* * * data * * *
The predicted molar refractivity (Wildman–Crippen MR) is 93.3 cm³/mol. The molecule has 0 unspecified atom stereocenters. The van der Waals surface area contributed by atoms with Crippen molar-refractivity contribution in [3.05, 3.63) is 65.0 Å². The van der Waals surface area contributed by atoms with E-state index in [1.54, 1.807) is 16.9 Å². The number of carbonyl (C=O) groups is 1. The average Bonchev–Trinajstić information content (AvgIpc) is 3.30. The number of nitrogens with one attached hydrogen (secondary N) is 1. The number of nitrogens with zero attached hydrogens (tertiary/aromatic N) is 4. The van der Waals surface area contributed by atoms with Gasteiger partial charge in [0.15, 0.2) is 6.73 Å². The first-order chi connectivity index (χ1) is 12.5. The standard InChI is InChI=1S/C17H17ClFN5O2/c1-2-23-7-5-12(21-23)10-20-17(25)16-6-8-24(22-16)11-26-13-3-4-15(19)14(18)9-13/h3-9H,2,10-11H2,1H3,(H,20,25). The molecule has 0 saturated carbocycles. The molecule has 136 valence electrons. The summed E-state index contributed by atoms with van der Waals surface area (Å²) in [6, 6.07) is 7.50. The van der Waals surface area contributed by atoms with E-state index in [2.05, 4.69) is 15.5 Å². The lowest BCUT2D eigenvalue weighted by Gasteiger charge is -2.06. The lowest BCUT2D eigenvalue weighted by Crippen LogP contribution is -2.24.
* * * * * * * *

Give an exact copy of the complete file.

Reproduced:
The predicted molar refractivity (Wildman–Crippen MR) is 93.3 cm³/mol. The molecule has 0 unspecified atom stereocenters. The van der Waals surface area contributed by atoms with Crippen molar-refractivity contribution in [3.05, 3.63) is 65.0 Å². The van der Waals surface area contributed by atoms with E-state index in [1.54, 1.807) is 16.9 Å². The number of carbonyl (C=O) groups is 1. The average Bonchev–Trinajstić information content (AvgIpc) is 3.30. The number of nitrogens with one attached hydrogen (secondary N) is 1. The number of nitrogens with zero attached hydrogens (tertiary/aromatic N) is 4. The van der Waals surface area contributed by atoms with Gasteiger partial charge in [0.15, 0.2) is 6.73 Å². The first-order chi connectivity index (χ1) is 12.5. The standard InChI is InChI=1S/C17H17ClFN5O2/c1-2-23-7-5-12(21-23)10-20-17(25)16-6-8-24(22-16)11-26-13-3-4-15(19)14(18)9-13/h3-9H,2,10-11H2,1H3,(H,20,25). The molecule has 0 saturated carbocycles. The molecule has 136 valence electrons. The summed E-state index contributed by atoms with van der Waals surface area (Å²) in [6, 6.07) is 7.50. The van der Waals surface area contributed by atoms with E-state index in [2.05, 4.69) is 15.5 Å². The lowest BCUT2D eigenvalue weighted by Gasteiger charge is -2.06. The lowest BCUT2D eigenvalue weighted by Crippen LogP contribution is -2.24.